malicious code for other systems.
Java applications can run on multiple platforms with ease, thus no surprise that malicious code written in Java that is designed to target more than one operating system are becoming increasingly common.
Researchers at McAfee Labs spotted another sample of Java based trojan dubbed as JV/BackDoor-FAZY that opens a back door for an attacker to execute commands and acts as a bot after infection.
According to researcher, The key to decrypt the config file was encrypted with Base 64, Triple-DES algorithm and Hex. Decrypting the file provides information about the backdoor connection, includes IP address, port number, operating system, mutex information, and password for the connection.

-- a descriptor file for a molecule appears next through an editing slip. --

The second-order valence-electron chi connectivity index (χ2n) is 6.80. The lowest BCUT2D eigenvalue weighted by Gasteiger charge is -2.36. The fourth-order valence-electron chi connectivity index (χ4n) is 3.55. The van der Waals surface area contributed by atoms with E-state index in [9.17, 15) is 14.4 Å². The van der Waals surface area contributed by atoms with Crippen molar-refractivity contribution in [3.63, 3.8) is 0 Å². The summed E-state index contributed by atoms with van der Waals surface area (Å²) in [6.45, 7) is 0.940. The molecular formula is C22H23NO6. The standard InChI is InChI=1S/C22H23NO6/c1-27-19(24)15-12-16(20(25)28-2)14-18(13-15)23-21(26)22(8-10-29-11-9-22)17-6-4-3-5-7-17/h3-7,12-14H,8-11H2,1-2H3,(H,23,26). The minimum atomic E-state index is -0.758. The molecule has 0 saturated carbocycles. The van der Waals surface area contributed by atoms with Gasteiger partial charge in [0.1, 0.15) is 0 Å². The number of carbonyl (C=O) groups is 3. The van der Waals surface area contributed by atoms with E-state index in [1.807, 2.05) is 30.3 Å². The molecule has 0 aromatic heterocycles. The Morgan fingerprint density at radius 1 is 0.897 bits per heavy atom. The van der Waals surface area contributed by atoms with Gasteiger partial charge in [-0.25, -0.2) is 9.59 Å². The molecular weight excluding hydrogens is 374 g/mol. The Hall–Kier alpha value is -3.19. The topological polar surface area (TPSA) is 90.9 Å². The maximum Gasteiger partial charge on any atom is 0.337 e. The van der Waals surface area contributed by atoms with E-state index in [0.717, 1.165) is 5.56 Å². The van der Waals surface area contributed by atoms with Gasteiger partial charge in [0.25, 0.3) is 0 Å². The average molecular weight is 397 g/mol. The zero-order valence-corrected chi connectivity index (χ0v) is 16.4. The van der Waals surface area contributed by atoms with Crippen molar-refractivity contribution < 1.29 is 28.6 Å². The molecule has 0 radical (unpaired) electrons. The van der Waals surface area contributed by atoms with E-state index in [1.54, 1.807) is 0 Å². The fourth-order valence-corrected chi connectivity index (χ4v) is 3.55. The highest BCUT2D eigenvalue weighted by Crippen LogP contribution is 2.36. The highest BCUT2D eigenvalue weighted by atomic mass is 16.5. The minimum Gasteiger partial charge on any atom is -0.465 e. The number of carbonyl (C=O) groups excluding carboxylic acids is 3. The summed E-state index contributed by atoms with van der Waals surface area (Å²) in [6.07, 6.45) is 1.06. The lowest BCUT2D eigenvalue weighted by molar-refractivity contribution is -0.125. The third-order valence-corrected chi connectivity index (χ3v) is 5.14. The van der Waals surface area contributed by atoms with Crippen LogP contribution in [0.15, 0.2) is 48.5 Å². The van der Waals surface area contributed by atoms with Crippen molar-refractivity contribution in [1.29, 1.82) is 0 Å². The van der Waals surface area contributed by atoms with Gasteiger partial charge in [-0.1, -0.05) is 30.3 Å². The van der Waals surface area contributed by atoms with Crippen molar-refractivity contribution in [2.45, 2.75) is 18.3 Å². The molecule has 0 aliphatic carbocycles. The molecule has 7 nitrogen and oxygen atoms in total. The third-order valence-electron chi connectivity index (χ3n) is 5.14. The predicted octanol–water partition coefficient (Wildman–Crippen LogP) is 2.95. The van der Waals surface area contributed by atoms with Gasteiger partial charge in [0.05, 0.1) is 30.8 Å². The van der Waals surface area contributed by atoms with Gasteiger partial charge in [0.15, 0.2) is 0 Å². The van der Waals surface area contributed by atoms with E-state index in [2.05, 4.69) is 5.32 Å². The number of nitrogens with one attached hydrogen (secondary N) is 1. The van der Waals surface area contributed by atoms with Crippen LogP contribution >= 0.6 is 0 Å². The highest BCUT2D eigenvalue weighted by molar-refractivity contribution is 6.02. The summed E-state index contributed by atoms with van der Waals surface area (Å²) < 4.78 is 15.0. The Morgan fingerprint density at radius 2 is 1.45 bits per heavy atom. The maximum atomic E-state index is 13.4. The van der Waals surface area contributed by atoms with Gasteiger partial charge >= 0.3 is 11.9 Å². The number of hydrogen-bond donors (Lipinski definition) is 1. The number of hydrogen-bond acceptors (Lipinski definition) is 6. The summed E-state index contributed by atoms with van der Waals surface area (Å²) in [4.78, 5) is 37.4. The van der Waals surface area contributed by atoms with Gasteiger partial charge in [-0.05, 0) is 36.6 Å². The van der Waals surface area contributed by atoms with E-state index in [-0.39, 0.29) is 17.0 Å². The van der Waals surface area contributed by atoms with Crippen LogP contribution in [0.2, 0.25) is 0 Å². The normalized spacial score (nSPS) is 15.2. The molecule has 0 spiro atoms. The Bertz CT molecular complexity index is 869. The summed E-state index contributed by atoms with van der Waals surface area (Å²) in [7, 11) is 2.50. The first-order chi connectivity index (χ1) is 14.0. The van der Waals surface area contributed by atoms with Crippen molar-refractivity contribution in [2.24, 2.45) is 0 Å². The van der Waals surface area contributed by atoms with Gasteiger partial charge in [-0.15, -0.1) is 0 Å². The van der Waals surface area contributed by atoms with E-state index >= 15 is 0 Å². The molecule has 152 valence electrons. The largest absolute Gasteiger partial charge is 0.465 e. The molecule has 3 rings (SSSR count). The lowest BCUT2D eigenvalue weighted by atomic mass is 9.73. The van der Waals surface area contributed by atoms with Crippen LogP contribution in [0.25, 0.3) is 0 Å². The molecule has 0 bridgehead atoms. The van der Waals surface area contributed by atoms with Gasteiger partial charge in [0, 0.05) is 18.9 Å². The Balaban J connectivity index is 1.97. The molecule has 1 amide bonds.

"On execution, the JAR file opens the backdoor connection to the IP address and the port mentioned in the plain config file. Once the backdoor connection is made, the compromised user environment will act as the server and the attacker will be the client. The attacker can now take control of the victim’s system and can execute any commands." blog post said.
Such malicious file can be bundled with a legitimate file and can be dropped and executed in the background, without the user consent and can copy itself to all available drives on the system and allows hackers to record the user screen, keystrokes, access to command prompt, downloading & execute other binary files or using the system to DDoS using HTTP POST and GET requests.
Multi-platform malware is not entirely new, but with the increasing popularity of Apple products and systems running Linux, there is an incentive for malware authors to save time and resources by developing strains that are capable of infecting multiple operating systems.